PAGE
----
English as a Second Language/Preclude vs prevent


Hi Jamie France-Hernandez!

Preclude and prevent seem to have the similar meaning, so I'm confused to tell them apart. Can you help me?

Thank you so much!

Ngan Tran

Hi Ngan and thanks for your question. You are correct that preclude and prevent have similar meanings and can sometimes be used interchangeably. The difference is subtle.

Prevent means to keep something from happening. Using an umbrella in the sun will prevent a sunburn. Using an umbrella = no sunburn. There is a direct correlation between the action and the effect.

Preclude, while still meaning to prevent something from happening, is usually used when something is being eliminated in advance - it is used to indicate when one event or circumstance is used to prevent another event or circumstance from happening but there are other options remaining. For example, "bad weather precluded him from flying" (he was unable to fly but he did something else instead). If you were to say "bad weather prevented him from flying" it means basically the same thing (he was unable to fly) but indicates that there were no other options involved.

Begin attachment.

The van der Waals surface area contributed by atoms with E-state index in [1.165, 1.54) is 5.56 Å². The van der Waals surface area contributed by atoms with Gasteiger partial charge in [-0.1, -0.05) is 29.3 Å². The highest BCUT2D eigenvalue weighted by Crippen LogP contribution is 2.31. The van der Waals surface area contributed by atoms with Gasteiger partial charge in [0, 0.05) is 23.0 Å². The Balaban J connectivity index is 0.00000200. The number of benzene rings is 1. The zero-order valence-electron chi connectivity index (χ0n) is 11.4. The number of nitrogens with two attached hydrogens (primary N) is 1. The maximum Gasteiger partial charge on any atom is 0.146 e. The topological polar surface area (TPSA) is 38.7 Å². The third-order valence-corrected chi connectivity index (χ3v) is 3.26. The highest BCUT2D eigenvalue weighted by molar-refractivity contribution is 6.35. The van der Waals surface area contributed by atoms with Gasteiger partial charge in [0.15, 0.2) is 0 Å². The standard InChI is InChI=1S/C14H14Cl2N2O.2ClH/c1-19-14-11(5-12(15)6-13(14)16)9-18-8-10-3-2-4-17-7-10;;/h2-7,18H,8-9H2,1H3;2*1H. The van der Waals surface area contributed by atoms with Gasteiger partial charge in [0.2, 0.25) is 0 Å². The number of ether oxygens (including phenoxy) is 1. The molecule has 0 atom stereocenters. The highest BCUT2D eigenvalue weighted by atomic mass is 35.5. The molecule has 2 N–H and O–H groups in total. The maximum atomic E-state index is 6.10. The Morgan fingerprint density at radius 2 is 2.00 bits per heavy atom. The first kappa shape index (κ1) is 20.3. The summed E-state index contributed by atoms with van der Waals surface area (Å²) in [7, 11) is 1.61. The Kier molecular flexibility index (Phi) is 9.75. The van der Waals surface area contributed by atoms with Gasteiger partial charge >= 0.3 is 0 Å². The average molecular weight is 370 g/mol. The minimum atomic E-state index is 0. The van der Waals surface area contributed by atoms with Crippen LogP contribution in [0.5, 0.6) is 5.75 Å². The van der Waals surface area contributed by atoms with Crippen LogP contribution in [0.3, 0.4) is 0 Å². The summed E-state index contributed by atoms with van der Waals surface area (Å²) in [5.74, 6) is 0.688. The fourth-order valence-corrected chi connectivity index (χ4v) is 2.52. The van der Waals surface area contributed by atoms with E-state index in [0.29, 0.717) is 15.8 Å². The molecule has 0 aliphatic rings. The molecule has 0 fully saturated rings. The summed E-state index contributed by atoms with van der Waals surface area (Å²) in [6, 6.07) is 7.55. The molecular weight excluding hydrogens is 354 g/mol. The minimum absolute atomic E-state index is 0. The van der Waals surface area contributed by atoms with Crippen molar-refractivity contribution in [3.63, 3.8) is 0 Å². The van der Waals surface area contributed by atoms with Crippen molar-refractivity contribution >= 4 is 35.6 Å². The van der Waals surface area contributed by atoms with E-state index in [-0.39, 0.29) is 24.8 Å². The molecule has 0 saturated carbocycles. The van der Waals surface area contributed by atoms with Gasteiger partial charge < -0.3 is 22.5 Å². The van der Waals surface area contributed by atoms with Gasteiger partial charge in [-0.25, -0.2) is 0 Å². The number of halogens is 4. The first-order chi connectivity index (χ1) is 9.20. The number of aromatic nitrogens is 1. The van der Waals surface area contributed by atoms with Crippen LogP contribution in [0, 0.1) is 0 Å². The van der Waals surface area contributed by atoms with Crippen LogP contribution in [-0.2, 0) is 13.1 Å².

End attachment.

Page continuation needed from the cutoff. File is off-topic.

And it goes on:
It is also used when there is more than one possibility involved. For example, let's say a plane crashes. There could be more than one reason for the crash but it is apparent that bad weather was not a factor in the crash. "Bad weather was precluded from the reasons for the crash" (there could have been other reasons for the crash but bad weather was not one of them).

I hope this helps!

English as a Second Language

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Jamie France-Hernandez


I can offer help with homework, can review hard to understand documents and explain or summarize them in a way that`s easy to understand, can offer tips for making things easier to understand, and can help with explanations of slang or "common" use English.


I have spoken, written, and studied English all of my life.

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